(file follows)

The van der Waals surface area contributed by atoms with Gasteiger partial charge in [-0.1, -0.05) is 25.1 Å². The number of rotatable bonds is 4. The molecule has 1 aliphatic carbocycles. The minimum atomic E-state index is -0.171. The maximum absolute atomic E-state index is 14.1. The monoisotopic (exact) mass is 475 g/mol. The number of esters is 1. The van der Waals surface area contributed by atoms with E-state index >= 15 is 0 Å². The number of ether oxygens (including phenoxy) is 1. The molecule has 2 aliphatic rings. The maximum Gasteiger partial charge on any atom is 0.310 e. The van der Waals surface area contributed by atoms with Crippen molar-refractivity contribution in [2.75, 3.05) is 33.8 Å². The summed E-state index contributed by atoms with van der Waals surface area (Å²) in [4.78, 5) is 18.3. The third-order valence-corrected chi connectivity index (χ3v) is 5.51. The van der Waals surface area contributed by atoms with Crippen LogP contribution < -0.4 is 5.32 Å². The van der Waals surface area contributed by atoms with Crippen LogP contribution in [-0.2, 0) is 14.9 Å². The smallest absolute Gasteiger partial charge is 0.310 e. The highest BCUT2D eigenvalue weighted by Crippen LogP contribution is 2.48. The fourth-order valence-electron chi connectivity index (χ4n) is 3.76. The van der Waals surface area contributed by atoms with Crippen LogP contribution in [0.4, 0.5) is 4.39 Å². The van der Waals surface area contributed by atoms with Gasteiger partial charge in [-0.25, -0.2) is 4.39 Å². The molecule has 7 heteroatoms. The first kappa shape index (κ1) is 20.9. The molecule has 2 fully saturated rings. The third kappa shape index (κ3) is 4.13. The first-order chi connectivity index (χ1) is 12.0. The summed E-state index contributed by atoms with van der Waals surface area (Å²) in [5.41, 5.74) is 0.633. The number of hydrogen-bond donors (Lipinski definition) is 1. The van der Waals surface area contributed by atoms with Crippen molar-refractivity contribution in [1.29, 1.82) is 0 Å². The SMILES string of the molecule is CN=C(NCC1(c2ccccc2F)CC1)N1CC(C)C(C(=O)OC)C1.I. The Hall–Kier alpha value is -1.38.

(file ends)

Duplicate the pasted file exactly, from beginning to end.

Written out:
The van der Waals surface area contributed by atoms with Gasteiger partial charge in [-0.1, -0.05) is 25.1 Å². The number of rotatable bonds is 4. The molecule has 1 aliphatic carbocycles. The minimum atomic E-state index is -0.171. The maximum absolute atomic E-state index is 14.1. The monoisotopic (exact) mass is 475 g/mol. The number of esters is 1. The van der Waals surface area contributed by atoms with E-state index >= 15 is 0 Å². The number of ether oxygens (including phenoxy) is 1. The molecule has 2 aliphatic rings. The maximum Gasteiger partial charge on any atom is 0.310 e. The van der Waals surface area contributed by atoms with Crippen molar-refractivity contribution in [2.75, 3.05) is 33.8 Å². The summed E-state index contributed by atoms with van der Waals surface area (Å²) in [4.78, 5) is 18.3. The third-order valence-corrected chi connectivity index (χ3v) is 5.51. The van der Waals surface area contributed by atoms with Crippen LogP contribution < -0.4 is 5.32 Å². The van der Waals surface area contributed by atoms with Crippen LogP contribution in [-0.2, 0) is 14.9 Å². The smallest absolute Gasteiger partial charge is 0.310 e. The highest BCUT2D eigenvalue weighted by Crippen LogP contribution is 2.48. The fourth-order valence-electron chi connectivity index (χ4n) is 3.76. The van der Waals surface area contributed by atoms with Crippen LogP contribution in [0.4, 0.5) is 4.39 Å². The van der Waals surface area contributed by atoms with Gasteiger partial charge in [-0.25, -0.2) is 4.39 Å². The molecule has 7 heteroatoms. The first kappa shape index (κ1) is 20.9. The molecule has 2 fully saturated rings. The third kappa shape index (κ3) is 4.13. The first-order chi connectivity index (χ1) is 12.0. The summed E-state index contributed by atoms with van der Waals surface area (Å²) in [5.41, 5.74) is 0.633. The number of hydrogen-bond donors (Lipinski definition) is 1. The van der Waals surface area contributed by atoms with Crippen molar-refractivity contribution in [1.29, 1.82) is 0 Å². The SMILES string of the molecule is CN=C(NCC1(c2ccccc2F)CC1)N1CC(C)C(C(=O)OC)C1.I. The Hall–Kier alpha value is -1.38.